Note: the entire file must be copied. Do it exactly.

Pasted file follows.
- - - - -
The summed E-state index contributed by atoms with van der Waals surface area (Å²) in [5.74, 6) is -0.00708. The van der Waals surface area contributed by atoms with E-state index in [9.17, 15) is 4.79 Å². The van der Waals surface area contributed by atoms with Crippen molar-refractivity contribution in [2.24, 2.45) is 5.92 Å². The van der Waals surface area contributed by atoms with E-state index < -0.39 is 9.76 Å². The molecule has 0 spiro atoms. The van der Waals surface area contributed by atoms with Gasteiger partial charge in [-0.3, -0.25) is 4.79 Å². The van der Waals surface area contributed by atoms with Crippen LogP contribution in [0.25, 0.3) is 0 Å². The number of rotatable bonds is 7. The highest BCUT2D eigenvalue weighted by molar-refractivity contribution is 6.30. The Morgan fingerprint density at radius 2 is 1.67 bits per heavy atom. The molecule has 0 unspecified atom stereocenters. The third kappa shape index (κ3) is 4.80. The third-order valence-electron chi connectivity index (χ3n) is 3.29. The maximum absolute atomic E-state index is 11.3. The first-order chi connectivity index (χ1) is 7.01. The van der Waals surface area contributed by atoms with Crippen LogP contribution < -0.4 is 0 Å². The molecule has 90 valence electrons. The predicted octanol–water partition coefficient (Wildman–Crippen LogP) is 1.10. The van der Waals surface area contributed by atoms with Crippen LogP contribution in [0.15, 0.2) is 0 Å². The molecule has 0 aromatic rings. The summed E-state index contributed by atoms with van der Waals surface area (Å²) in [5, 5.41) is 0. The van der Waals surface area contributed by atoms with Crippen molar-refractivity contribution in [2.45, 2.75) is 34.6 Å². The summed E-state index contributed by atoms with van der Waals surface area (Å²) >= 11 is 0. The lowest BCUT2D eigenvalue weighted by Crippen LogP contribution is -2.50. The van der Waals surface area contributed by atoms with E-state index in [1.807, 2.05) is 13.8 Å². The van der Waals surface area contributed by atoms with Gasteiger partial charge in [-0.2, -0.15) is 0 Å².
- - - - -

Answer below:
The summed E-state index contributed by atoms with van der Waals surface area (Å²) in [5.74, 6) is -0.00708. The van der Waals surface area contributed by atoms with E-state index in [9.17, 15) is 4.79 Å². The van der Waals surface area contributed by atoms with Crippen molar-refractivity contribution in [2.24, 2.45) is 5.92 Å². The van der Waals surface area contributed by atoms with E-state index < -0.39 is 9.76 Å². The molecule has 0 spiro atoms. The van der Waals surface area contributed by atoms with Gasteiger partial charge in [-0.3, -0.25) is 4.79 Å². The van der Waals surface area contributed by atoms with Crippen LogP contribution in [0.25, 0.3) is 0 Å². The number of rotatable bonds is 7. The highest BCUT2D eigenvalue weighted by molar-refractivity contribution is 6.30. The Morgan fingerprint density at radius 2 is 1.67 bits per heavy atom. The molecule has 0 unspecified atom stereocenters. The third kappa shape index (κ3) is 4.80. The third-order valence-electron chi connectivity index (χ3n) is 3.29. The maximum absolute atomic E-state index is 11.3. The first-order chi connectivity index (χ1) is 7.01. The van der Waals surface area contributed by atoms with Crippen LogP contribution < -0.4 is 0 Å². The molecule has 90 valence electrons. The predicted octanol–water partition coefficient (Wildman–Crippen LogP) is 1.10. The van der Waals surface area contributed by atoms with Crippen LogP contribution in [0.15, 0.2) is 0 Å². The molecule has 0 aromatic rings. The summed E-state index contributed by atoms with van der Waals surface area (Å²) in [5, 5.41) is 0. The van der Waals surface area contributed by atoms with Crippen molar-refractivity contribution in [2.45, 2.75) is 34.6 Å². The summed E-state index contributed by atoms with van der Waals surface area (Å²) >= 11 is 0. The lowest BCUT2D eigenvalue weighted by Crippen LogP contribution is -2.50. The van der Waals surface area contributed by atoms with E-state index in [1.807, 2.05) is 13.8 Å². The van der Waals surface area contributed by atoms with Gasteiger partial charge in [-0.2, -0.15) is 0 Å².